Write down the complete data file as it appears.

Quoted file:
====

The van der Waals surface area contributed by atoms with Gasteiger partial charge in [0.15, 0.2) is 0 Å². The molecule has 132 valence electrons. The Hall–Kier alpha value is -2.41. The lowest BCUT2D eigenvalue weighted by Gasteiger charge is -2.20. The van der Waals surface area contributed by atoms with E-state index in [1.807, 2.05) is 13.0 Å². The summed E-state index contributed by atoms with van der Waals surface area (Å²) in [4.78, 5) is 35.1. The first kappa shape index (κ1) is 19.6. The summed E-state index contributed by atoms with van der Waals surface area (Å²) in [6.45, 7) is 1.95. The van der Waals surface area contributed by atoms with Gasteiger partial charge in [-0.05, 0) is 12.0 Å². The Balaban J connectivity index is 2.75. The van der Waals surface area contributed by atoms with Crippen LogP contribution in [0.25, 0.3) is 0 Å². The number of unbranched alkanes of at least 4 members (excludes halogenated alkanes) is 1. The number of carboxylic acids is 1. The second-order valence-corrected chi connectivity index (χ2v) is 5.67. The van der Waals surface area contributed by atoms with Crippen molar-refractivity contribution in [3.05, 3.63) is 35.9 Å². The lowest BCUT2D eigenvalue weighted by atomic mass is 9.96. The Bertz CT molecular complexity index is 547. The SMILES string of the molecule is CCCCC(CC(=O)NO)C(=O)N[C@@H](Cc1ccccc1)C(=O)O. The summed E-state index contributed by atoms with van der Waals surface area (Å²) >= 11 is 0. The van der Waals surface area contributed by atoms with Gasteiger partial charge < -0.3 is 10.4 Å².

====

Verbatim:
The van der Waals surface area contributed by atoms with Gasteiger partial charge in [0.15, 0.2) is 0 Å². The molecule has 132 valence electrons. The Hall–Kier alpha value is -2.41. The lowest BCUT2D eigenvalue weighted by Gasteiger charge is -2.20. The van der Waals surface area contributed by atoms with E-state index in [1.807, 2.05) is 13.0 Å². The summed E-state index contributed by atoms with van der Waals surface area (Å²) in [4.78, 5) is 35.1. The first kappa shape index (κ1) is 19.6. The summed E-state index contributed by atoms with van der Waals surface area (Å²) in [6.45, 7) is 1.95. The van der Waals surface area contributed by atoms with Gasteiger partial charge in [-0.05, 0) is 12.0 Å². The Balaban J connectivity index is 2.75. The van der Waals surface area contributed by atoms with Crippen LogP contribution in [0.25, 0.3) is 0 Å². The number of unbranched alkanes of at least 4 members (excludes halogenated alkanes) is 1. The number of carboxylic acids is 1. The second-order valence-corrected chi connectivity index (χ2v) is 5.67. The van der Waals surface area contributed by atoms with Crippen molar-refractivity contribution in [3.05, 3.63) is 35.9 Å². The lowest BCUT2D eigenvalue weighted by atomic mass is 9.96. The Bertz CT molecular complexity index is 547. The SMILES string of the molecule is CCCCC(CC(=O)NO)C(=O)N[C@@H](Cc1ccccc1)C(=O)O. The summed E-state index contributed by atoms with van der Waals surface area (Å²) >= 11 is 0. The van der Waals surface area contributed by atoms with Gasteiger partial charge < -0.3 is 10.4 Å².